As The Post’s Peter Carlson wrote in 1991, the case of the Silver Springs monkeys would transform PETA into a worldwide force for animal rights, an organization both beloved and bitterly reviled:
It was the first time in American history that police raided a scientific research laboratory because of alleged cruelty to animals, and both sides — the animals rights activists and the animal research industry — immediately identified it as a “landmark” case that would set legal and political precedents affecting animal research across the country.
But nobody on either side could have foreseen that in 1991, a decade later, the case would still be alive and still causing controversy. And no one could possibly have predicted the bizarre twists and turns that the saga of the Silver Spring Monkeys would take over the next decade: The monkeys would be kidnapped. Several monkeys would be subjected to an experiment involving electrodes stuck into the brain. There would be two criminal trials, two libel suits and countless legal battles over custody of the monkeys. The two sides would dispute virtually every fact, accuse each other of “exploiting” the animals for political gain and call each other liars. Congress would battle the National Institutes of Health over the fate of the monkeys. Nature, a British scientific magazine, would call the animals “the most celebrated icons of the U.S. animal rights movement.” Doris Day would call them “political prisoners.” Protests about the monkeys would swamp the White House switchboard. A pro-monkey crusade by the National Enquirer would dump 46,000 letters on Barbara Bush. And, perhaps most importantly, the activist who infiltrated the Silver Spring lab would build a large and militant movement against not only cruelty to lab animals but virtually any use of animals by human beings.
Although the Supreme Court ultimately rejected PETA’s appeal for custody, resulting in the July 1991 euthanasia of the remaining monkeys, PETA emerged from the legal struggle stronger than ever.
Dozens of other high-profile cases followed: dogs shot during a Department of Defense medical training program, cosmetics companies recorded testing their products on rabbits, car manufacturers caught using live pigs in crash tests.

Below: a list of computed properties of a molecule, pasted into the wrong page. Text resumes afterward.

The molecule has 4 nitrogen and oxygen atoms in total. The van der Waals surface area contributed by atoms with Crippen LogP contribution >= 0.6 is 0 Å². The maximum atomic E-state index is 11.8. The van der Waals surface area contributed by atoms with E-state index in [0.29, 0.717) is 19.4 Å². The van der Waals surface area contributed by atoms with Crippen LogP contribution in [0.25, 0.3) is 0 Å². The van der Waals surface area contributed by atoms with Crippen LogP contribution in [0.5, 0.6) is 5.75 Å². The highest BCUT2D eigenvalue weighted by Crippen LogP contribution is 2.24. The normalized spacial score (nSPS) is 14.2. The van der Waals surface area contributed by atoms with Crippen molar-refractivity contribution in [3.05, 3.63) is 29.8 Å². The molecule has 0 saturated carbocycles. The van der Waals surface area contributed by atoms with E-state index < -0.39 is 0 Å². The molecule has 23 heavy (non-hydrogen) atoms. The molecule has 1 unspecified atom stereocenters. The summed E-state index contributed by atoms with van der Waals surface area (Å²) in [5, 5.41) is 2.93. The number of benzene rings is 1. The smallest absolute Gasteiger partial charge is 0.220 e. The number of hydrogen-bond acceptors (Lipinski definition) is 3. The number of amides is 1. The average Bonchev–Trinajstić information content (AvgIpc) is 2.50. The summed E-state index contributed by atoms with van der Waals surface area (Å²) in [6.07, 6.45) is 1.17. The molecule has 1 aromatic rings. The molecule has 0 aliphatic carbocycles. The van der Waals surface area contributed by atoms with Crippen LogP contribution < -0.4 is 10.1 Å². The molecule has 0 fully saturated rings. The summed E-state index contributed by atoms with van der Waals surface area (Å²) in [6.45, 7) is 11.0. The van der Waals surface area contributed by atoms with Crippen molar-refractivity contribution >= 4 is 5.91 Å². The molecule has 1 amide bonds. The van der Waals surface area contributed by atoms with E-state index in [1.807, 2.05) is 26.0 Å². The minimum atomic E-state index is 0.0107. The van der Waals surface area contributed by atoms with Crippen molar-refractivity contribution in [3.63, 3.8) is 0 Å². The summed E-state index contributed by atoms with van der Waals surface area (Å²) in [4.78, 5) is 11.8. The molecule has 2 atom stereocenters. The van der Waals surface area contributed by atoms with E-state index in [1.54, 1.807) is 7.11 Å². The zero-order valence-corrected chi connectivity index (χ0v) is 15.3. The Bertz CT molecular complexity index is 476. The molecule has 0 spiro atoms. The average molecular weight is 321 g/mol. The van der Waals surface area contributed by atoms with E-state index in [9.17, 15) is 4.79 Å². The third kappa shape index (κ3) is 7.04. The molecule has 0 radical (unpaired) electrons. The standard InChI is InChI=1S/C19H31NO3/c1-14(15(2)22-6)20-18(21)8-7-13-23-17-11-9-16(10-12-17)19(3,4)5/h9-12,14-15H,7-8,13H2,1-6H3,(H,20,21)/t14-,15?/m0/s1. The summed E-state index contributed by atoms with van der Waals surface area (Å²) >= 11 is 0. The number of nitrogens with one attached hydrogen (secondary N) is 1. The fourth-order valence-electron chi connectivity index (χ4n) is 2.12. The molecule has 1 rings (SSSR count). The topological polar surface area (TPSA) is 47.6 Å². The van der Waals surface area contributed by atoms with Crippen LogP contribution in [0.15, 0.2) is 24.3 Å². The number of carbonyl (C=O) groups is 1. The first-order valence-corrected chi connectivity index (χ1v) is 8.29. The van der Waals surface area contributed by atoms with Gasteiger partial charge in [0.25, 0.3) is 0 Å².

Over the years, the organization’s advertisements have become almost as shocking and controversial as the practices they seek to prevent.
The organization has launched lengthy and lurid campaigns against fur, fast food chains and circuses, to name just a few of its targets. Not even popular brands like NASA, Sea World and POM — that’s right, pomegranate juice — could escape PETA’s wrath.
A 2000 PETA poster showed a cow’s severed, bloody head above the words: “Do you want fries with that? McCruelty to go.”
Another poster seven years later featured a mouse trapped inside of a POM bottle. “POM Kills Animals,” the poster claimed. “Don’t buy while animals die.”
In 2011, just four days after a shark bit a 21-year-old while he was spear fishing in the Gulf of Mexico, PETA released a poster of a shark devouring a human above the slogan: “Payback is hell. Go vegan.”
PETA readily admits that its ads are often obnoxious.
“Unlike our opposition — which is mostly composed of wealthy industries and corporations — PETA must rely largely on free ‘advertising’ through media coverage,” the organization explains on its Web site. “We will do extraordinary things to get the word out about animal cruelty because we have learned from experience that the media, sadly, do not consider the terrible facts about animal suffering alone interesting enough to cover. It is sometimes necessary to shake people up in order to initiate discussion, debate, questioning of the status quo, and, of course, action.
“Thus, we try to make our actions colorful and controversial, thereby grabbing headlines around the world and spreading the message of kindness to animals to thousands — sometimes millions — of people,” PETA said.
(PETA, it should be pointed out, has itself been accused of animal cruelty for “killing over 99 percent” of the dogs in its shelters, according to the Atlantic. PETA said it euthanized animals it could not place into loving homes.)
Given PETA’s prior advertising, it’s perhaps no surprise that Newkirk came out swinging on Tuesday when Palmer was identified as Cecil’s executioner.
But her written statement calling for the dentist’s own execution still struck some as excessive.
More about the death of Cecil the lion: